All I want for Christmas is a daddy: UK kids add a ‘father’ on wish list
Reuters / Lucy Pemoni
While most children look for toys and gadgets on Christmas day, some are looking for something a little longer lasting. A survey by a major shopping mall in the UK shows the tenth most popular Christmas gift for children is a dad.
The survey of children aged three to 12 years showed trendy toys, blockbuster games, electronic devices and even pets – were all left behind by one steady request, that of a father.
While some have put a new baby brother or sister at the top of their Christmas list, a request for a "mum" has only reached number 23 on the list, The Telegraph reported.
Of the top 50 Christmas requests, some 17 reportedly related to pets and animals, with some children asking Santa for a donkey or an elephant.
While smart phones and tablet computers remained permanent fixtures of the wish list, some kids immodestly asked for the moon and a time machine.
One child raised eyebrows when he asked Santa for Desperate Housewives actress Eva Longoria.
Teens tempted in 2 directions
mes to teenagers, it is the latest electronic gadgets that define their holiday requests.
Tablets, laptops and cell-phones rule the day.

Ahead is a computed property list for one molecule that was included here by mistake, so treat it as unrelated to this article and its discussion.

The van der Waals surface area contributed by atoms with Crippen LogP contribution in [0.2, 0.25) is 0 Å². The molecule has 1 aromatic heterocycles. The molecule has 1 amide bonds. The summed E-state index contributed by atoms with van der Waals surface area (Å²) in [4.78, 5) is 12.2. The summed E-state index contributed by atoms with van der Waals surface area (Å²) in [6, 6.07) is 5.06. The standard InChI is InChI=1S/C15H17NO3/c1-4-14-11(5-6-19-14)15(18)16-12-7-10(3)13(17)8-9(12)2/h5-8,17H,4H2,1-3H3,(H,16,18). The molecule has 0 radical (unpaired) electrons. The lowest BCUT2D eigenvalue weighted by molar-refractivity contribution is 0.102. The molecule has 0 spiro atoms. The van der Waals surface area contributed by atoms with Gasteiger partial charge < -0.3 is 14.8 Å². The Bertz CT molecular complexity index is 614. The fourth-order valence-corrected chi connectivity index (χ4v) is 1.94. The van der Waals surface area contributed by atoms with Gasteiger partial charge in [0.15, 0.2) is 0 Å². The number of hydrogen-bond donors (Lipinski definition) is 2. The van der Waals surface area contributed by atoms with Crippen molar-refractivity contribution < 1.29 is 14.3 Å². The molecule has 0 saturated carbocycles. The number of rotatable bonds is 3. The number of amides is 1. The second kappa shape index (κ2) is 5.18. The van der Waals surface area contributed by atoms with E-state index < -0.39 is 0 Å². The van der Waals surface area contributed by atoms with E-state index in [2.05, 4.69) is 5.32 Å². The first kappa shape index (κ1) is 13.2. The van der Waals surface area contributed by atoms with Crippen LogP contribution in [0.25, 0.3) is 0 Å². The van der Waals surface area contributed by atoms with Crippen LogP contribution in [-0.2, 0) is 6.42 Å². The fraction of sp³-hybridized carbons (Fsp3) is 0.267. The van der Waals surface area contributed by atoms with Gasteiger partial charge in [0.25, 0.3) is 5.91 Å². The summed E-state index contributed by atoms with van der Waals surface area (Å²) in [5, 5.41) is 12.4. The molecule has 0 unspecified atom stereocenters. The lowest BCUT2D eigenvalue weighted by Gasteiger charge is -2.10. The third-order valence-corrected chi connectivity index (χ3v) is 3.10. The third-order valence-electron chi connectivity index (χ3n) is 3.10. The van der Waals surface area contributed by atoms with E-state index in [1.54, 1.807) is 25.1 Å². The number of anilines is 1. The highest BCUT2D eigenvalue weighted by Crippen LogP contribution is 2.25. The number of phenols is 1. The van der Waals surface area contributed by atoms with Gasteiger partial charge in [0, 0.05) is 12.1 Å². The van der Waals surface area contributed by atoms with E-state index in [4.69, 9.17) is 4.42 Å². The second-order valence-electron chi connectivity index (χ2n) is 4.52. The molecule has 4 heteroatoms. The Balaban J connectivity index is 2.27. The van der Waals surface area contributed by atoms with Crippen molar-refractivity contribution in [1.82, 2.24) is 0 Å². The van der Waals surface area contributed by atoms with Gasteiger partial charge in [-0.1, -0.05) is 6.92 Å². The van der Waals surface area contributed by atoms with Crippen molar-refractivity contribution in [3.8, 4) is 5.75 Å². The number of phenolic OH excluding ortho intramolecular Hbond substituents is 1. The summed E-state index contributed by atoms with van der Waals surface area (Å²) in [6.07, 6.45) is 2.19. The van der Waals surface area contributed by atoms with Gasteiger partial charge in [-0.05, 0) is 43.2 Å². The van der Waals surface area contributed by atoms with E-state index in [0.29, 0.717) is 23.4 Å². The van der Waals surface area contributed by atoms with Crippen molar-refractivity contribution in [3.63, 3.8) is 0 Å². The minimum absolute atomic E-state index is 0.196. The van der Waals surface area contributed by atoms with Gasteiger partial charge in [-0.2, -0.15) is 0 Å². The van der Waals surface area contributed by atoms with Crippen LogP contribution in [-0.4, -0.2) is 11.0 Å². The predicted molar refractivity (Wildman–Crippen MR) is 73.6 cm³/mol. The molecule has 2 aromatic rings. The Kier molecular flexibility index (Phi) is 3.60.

Also, more than 80 per cent of teens in UK said decorations “are a must”, according to Research Now and K&A BrandResearch that surveyed teenagers between 12-17 years of age.
However, a major concern with teenagers this holiday season is underage drinking.
A growing number of disturbances have been reported in the time leading up to Christmas.
Over the last couple of years there has been an increase in the number of alcohol-related injuries in the UK, putting a strain on hospitals and police this time a year, reports Sara Firth from Newcastle.
On the weekend before Christmas, residents of Newcastle have a day nicknamed black-eye Friday, reference to a number of fights that break out there due to obsessive drinking.
Drink Aware has rolled out a campaign warning people about how much they drink over the holiday period and cautioning them to be responsible.
The main problem however is that the young people are “preloading” on alcohol before going out, and arriving at parties already under the influence of alcohol.
You can also view the video of Sara Firth’s full report here.